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Given a relation $R = \{(x,y)\mid y=x+1\}$ and I have to find the reflexive, transitive and symmetric closure.

For reflexive, I added $y=x$ with given condition so now the relation becomes $R = \{(x, y)~| ~y=x+1 , \text{ or}\; y=x\}$

To make it symmetric, I added $y=x-1$ as one more condition but I am confused about transitive closure, what will be that?

Will the final result be a reflexive relation ?

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2 Answers 2

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So far, it seems you have $R=\{(x, y)\mid y=x+1, \text{ or}\; y=x \text{ or}\; y = x-1\}$.

For transitive closure, you need to have the relation satisfy, for all $x, y, z$, if $(x, y) \in R$ and $(y, z) \in R$, then your need to ensure $(x, z) \in R$.

Test your current conditions for the relation and check for transitivity.

For example, if $y = x + 1$ and $z = y + 1$, then $z = (x + 1) + 1 \implies z = x+2$. So currently, you don't have transitive closure. Both $(x, y), (y, z)\in R$, but $(x,z) \notin R$.

Note that $R = \{(x, y) \mid y = x\}$, by itself, is an equivalence relation (hence reflexive, symmetric, and transitive for all elements on which it is defined), as equality is perhaps the most fundamental of all equivalence relations.

Assuming we are talking about real numbers, we can get transitive closure (with reflexive closure), on the reals using the relation $R = \{(x, y)\mid y\leq x\}$. But this relation fails to by symmetric. "$\leq$" is a paradigmatic partial order relation on the set of reals: reflexive, antisymmetric, and, and transitive. Can you see why it is transitive, reflexive, but not symmetric?

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thanks. answer is given as R={(x,y)| y<=x}. thats may be because they dont want to loose the actual relation i.e. y=x+1 . but i am not getting how they got that answer –  user1771809 Jan 28 '13 at 17:01
    
R = {x, y) | y<=x} will give you reflexive closure and transitive closure, but not symmetric closure. It will however, give you an antisymmetric relation. –  amWhy Jan 28 '13 at 17:06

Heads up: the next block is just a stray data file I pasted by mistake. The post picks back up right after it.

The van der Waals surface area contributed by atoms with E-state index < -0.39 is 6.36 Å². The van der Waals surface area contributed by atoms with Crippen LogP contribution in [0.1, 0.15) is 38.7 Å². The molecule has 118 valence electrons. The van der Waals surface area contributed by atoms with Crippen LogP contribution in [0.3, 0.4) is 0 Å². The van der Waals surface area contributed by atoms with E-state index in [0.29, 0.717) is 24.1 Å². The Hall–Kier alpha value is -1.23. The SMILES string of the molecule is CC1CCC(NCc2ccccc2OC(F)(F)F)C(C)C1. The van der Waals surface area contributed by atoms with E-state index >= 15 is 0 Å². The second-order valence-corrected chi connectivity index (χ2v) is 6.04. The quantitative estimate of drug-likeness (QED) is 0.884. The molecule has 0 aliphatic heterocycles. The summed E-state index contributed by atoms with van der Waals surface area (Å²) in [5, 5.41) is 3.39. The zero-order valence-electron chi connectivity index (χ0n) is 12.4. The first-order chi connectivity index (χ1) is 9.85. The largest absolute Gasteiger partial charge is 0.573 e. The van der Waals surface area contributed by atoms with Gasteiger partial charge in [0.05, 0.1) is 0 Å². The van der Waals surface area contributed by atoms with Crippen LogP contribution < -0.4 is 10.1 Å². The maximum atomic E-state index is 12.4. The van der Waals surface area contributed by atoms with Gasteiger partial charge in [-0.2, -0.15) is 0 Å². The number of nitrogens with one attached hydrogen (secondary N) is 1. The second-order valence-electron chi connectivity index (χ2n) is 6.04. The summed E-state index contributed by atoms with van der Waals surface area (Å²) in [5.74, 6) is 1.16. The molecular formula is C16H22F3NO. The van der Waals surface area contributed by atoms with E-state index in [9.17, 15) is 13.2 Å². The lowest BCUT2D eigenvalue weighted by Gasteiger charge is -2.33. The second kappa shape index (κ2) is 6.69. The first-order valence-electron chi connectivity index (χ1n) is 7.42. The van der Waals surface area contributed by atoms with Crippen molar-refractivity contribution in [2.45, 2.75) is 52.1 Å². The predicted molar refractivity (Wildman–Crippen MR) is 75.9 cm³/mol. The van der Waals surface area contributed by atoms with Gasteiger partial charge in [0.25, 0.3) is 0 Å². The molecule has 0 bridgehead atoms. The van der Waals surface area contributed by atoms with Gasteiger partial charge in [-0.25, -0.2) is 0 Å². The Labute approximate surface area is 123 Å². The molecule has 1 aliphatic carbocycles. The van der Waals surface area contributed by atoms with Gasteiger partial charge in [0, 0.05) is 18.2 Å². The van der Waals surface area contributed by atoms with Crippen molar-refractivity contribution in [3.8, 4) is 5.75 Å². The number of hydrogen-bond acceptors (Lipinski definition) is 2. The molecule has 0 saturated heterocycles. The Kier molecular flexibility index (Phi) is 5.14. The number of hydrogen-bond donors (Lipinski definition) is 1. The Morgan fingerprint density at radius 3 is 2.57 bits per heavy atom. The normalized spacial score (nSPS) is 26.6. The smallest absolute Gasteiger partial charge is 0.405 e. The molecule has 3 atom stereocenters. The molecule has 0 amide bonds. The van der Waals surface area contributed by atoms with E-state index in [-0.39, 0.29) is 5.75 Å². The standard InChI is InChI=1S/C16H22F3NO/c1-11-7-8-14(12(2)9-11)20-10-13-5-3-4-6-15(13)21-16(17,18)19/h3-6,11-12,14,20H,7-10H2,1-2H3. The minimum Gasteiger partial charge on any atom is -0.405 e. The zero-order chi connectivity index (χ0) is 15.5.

Do you need to find "separate" conditions for closure? That is, what will the relation need to be for it to be reflexive. Separately, what will it need to be for it to be symmetric. Separately, what will it need to be for the relation to by transitive. Or...do you need closure of all three properties? –  amWhy Jan 28 '13 at 17:11
    
If you want closure with respect to all three properties, then you need $R = \{ (x,y) | x-y \in \mathbb{Z} \}$. –  polkjh Jan 28 '13 at 17:30
    
$x<y$ is not the transitvive closure of $R$, unless you are more specific about the set this is a relation on (is $R\subseteq\mathbb Z\times Z$ or viewed as $R\subseteq \mathbb R\times\mathbb R$?) –  Hagen von Eitzen Jan 28 '13 at 18:46

Let $R_1=\big\{\langle x,y\rangle:y\in\{x-1,x,x+1\}\big\}$; this is the relation that you’ve constructed so far, and it is, as you say, reflexive and symmetric. It is not transitive, however: $0R_11$ and $1R_12$, but $0\not R_1 2$. If you think about this example a bit, you should see that you need to throw in all pairs $\langle x,x+2\rangle$, and of course then you’ll also need all pairs $\langle x-2,x\rangle$ in order to keep symmetry. Call this new relation $R_2$. Is it transitive?

Unfortunately, no: $0R_22$ and $2R_23$ (remember, $R_2$ still has all of the pairs that were in $R_1$), but $0\not R_23$. Again, a little thought shows that this is a general problem: to have any hope of transitivity, we need to throw in all pairs $\langle x,x+3\rangle$ and, to keep symmetry, all pairs $\langle x-3,x\rangle$. Throw these pairs in as well, and call the resulting relation $R_3$. You should check that

$$R_3=\big\{\langle x,x+n\rangle:n\in\{-3,-2,-1,0,1,2,3\}\big\}\;.$$

You can also check that $R_3$ still isn’t transitive: $0R_33$ and $3R_34$, but $0\not R_34$.

In general let

$$R_n=\big\{\langle x,x+k\rangle:k\in\Bbb Z\text{ and }|k|\le n\big\}\;;$$

$R_n$ is clearly reflexive and symmetric, but $0R_nn$ and $nR_n(n+1)$, but $0\not R_n(n+1)$. On the other hand, $0R_{n+1}(n+1)$, so $R_{n+1}$ does a little better than $R_n$ in terms of transitivity. Now let’s do this extension in general:

  • Show by induction on $n$ that if $E$ is a reflexive, symmetric, transitive relation containing $R$, then $R_n\subseteq E$.

Thus, the closure that you want must include everything in $\bigcup_nR_n$.

  • Check that $\bigcup_nR_n=\big\{\langle x,x+n\rangle:n\in\Bbb Z\big\}$. This can also be described as $\big\{\langle x,y\rangle:y-x\in\Bbb Z\big\}$.

  • Show that $\bigcup_nR_n$ is reflexive, symmetric, and transitive, and conclude that it’s the desired closure of $R$.

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